The FBI does not need its powers expanded, and they should not be rewarded for invading the Capitol. They have to prove that they had no other recourse in this case, and even then the choice of target and the timing of the raid remain suspect.

I'm agreeing with Mark Kleiman on this one - unless the Congress (and that means the Dems) get off their asses and enforce their own discipline, they will get no support when they try to fend off the assault of the exective branch for political purposes.

If the Dems do take back one or both houses in teh November election, I think you can expect more raids for less cause by the FBI.


Thursday, May 25, 2006

Oh, Cry Me a River...

The left blogosphere indignation over the NYT article doing a pre-emptive character assassination on Hillary Clinton has me wanting to throw things through their hypocritical windows.

The nastiest critics of Hillary are Atrios, Kos and all their little ass-kissing, enemies-list-creating neo-Naderite hordes. Or whores. Same difference.

Enough with the faux outrage. You know your first reaction was "Heh, no way that bitch is going to win now. Heh."

You have spent six years saying things no less insulting than Broder about Bill Clinton. What does Jane Hamsher sneeringly call him just a few days back? "Bubba" "The best Republican president in my lifetime." And so on. You're already talking about Gore as a loser and how you just can't be bothered to support someone like that.

You know, twice as smart and capable as you are, with a keen understanding of how to balance interests to achieve liberal goals?

You hold the Clintons in contempt just as much as MoDo, Broder, NYT and the rest of the Kewl Kidz. You are just as happy to bash center-left Democrats as Rush Limbaugh. You give no strokes for good behavior and heap scorn (and a wildly overrated book) on their heads from the comfort of your keyboards.

You are the left equivalent of the 101st Fighting Keyboarders. You even have the same targets.

So, save me the crocodile tears. You will be back to verbally raping Hillary on your blogs within 48 hours. You know you want to...


Tuesday, May 23, 2006

What Kevin Said

Hey, Kevin Drum is on a roll (with a side of jicama slaw). I blog on one post and see he has another. The key bits:
[W]what truly makes [Bush] unique is what's missing: a respect for policy analysis. After eight months of working in the Bush White House, John DiIulio reported that "the lack of even basic policy knowledge, and the only casual interest in knowing more, was somewhat breathtaking." Paul O'Neill described Bush in cabinet meetings as "a blind man in a roomful of deaf people." A senior White House official told Ron Suskind that the Bush White House is "just kids on Big Wheels who talk politics and know nothing. It’s depressing." The meltdown at FEMA, the war with the CIA for being insufficiently hawkish, the lack of a serious plan for Social Security privatization, the staffing of postwar Iraq with inexperienced ideologues — all of these things have the same root cause: a belief that ideas are all that matter.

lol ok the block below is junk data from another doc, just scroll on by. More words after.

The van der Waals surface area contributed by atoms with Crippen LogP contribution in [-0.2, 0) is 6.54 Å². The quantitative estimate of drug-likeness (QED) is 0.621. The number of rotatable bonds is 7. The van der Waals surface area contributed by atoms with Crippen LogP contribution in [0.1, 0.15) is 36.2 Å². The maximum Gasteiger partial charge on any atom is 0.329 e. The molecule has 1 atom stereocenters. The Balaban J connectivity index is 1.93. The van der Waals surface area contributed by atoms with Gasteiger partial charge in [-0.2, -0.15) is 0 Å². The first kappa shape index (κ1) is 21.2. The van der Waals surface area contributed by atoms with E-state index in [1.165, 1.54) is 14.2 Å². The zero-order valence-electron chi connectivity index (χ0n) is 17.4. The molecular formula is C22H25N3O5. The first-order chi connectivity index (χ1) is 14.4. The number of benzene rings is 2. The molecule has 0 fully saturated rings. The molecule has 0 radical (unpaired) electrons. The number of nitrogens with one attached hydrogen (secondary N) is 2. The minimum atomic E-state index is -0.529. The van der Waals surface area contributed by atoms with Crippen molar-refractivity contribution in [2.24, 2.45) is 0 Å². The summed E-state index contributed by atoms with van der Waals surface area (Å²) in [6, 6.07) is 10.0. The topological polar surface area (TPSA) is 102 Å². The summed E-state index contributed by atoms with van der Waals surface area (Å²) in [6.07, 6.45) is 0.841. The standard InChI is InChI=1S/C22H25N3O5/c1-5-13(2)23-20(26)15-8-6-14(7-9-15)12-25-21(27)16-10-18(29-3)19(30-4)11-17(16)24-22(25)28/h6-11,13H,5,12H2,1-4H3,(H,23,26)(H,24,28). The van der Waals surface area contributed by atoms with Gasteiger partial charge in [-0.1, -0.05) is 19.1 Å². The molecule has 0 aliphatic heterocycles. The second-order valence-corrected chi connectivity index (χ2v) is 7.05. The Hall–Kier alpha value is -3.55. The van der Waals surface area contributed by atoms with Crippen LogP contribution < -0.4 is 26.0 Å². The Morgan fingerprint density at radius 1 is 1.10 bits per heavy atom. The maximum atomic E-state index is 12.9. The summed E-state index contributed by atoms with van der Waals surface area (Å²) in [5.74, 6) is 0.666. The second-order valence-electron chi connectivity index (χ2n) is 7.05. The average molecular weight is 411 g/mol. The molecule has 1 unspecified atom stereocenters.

Of course, that also means that President Bush's initiatives fail at a truly spectacular rate. After all, policy is all about figuring out how to implement ideas so that they actually work. If you believe that policy is something for effete liberal wonks — as George Bush evidently does — your ideas are doomed to failure. In the end, ironically, the one thing that Bush disdains so utterly is the very thing that guarantees his utter failure.

The Death of Policy

Well, there's failing and there's failing. It strikes me that there is a policy that Bush unfailingly follows - enrich my base. He has pumped more money into corporate hands both directly through government contracts and indirectly through government crises and blunders than most other presidents. I suspect you'd have to look at WWII to see a comparable portion of GDP being funneled to private interest.

His practice of destroying insitutional boundaries in order to expand his own power might be considered a successful policy.

The trouble is (and this relates to the last post) unless he can retain power (which could be considered the third player in this little triangle of greed), these policies cannot persist. Unfettered power ==> enrich my buddies ==> maintain death grip on levers of power ==> unfettered power ==> Rinse. Repeat.


Yes, This is a Problem

Kevin Drum presents commentary and links on the El-Masri suit against the US:
STATE SECRETS REVISITED....A couple of days ago I mentioned the "state secrets privilege" that allowed the Bush administration to throw out Khaled El-Masri's suit against the government for mistakenly kidnapping and torturing him. In Slate today, Henry Lanman provides more detail. The problem, he says, isn't just that the privilege is being used far more often than it used to be, it's that it's being used more broadly. In the past, it was used to exclude specific pieces of evidence that might have compromised national security, but today it's being used to keep cases from even coming to trial

Here it is in nice and simple langauge that even Rethuglicans might understand. If the government commits a crime against you, then prevents that crime from being investigated because they claim it might do them harm by being investigated, and the court says "OK", you are living in a dictatorship. The administration dictates the terms of its rule to the nation, and you have grounds on which to reject their pronouncements, even if it means they can take you out and shoot you.

And that is a problem.